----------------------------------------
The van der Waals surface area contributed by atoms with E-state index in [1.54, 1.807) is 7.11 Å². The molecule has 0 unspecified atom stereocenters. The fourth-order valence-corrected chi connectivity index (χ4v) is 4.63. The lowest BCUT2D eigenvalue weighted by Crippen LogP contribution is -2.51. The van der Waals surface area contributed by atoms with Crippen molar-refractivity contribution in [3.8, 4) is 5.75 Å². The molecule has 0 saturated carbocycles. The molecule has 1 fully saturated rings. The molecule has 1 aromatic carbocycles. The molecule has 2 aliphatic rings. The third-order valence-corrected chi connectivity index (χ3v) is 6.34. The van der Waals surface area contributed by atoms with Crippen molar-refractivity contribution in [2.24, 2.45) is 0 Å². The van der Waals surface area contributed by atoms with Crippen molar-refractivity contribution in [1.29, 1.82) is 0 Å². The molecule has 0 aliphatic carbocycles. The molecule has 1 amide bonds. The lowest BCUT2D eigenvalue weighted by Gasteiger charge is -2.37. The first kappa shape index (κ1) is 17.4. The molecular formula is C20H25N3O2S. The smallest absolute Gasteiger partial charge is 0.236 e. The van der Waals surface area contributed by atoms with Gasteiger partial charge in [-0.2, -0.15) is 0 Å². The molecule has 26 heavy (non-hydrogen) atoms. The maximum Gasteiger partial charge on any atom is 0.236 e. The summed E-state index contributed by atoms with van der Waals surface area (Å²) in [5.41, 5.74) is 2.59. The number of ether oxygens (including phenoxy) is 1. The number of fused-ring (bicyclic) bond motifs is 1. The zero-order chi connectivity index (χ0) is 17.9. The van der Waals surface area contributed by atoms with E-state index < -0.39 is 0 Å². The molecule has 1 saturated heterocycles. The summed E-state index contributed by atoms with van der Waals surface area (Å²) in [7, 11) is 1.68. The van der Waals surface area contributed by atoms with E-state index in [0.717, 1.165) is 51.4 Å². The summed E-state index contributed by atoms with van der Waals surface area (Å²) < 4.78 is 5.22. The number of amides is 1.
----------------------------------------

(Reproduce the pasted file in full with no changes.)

The van der Waals surface area contributed by atoms with E-state index in [1.54, 1.807) is 7.11 Å². The molecule has 0 unspecified atom stereocenters. The fourth-order valence-corrected chi connectivity index (χ4v) is 4.63. The lowest BCUT2D eigenvalue weighted by Crippen LogP contribution is -2.51. The van der Waals surface area contributed by atoms with Crippen molar-refractivity contribution in [3.8, 4) is 5.75 Å². The molecule has 0 saturated carbocycles. The molecule has 1 fully saturated rings. The molecule has 1 aromatic carbocycles. The molecule has 2 aliphatic rings. The third-order valence-corrected chi connectivity index (χ3v) is 6.34. The van der Waals surface area contributed by atoms with Crippen molar-refractivity contribution in [2.24, 2.45) is 0 Å². The van der Waals surface area contributed by atoms with Crippen molar-refractivity contribution in [1.29, 1.82) is 0 Å². The molecule has 0 aliphatic carbocycles. The molecule has 1 amide bonds. The lowest BCUT2D eigenvalue weighted by Gasteiger charge is -2.37. The first kappa shape index (κ1) is 17.4. The molecular formula is C20H25N3O2S. The smallest absolute Gasteiger partial charge is 0.236 e. The van der Waals surface area contributed by atoms with Gasteiger partial charge in [-0.2, -0.15) is 0 Å². The molecule has 26 heavy (non-hydrogen) atoms. The maximum Gasteiger partial charge on any atom is 0.236 e. The summed E-state index contributed by atoms with van der Waals surface area (Å²) in [5.41, 5.74) is 2.59. The number of ether oxygens (including phenoxy) is 1. The number of fused-ring (bicyclic) bond motifs is 1. The zero-order chi connectivity index (χ0) is 17.9. The van der Waals surface area contributed by atoms with E-state index < -0.39 is 0 Å². The molecule has 1 saturated heterocycles. The summed E-state index contributed by atoms with van der Waals surface area (Å²) in [7, 11) is 1.68. The van der Waals surface area contributed by atoms with E-state index in [0.717, 1.165) is 51.4 Å². The summed E-state index contributed by atoms with van der Waals surface area (Å²) < 4.78 is 5.22. The number of amides is 1.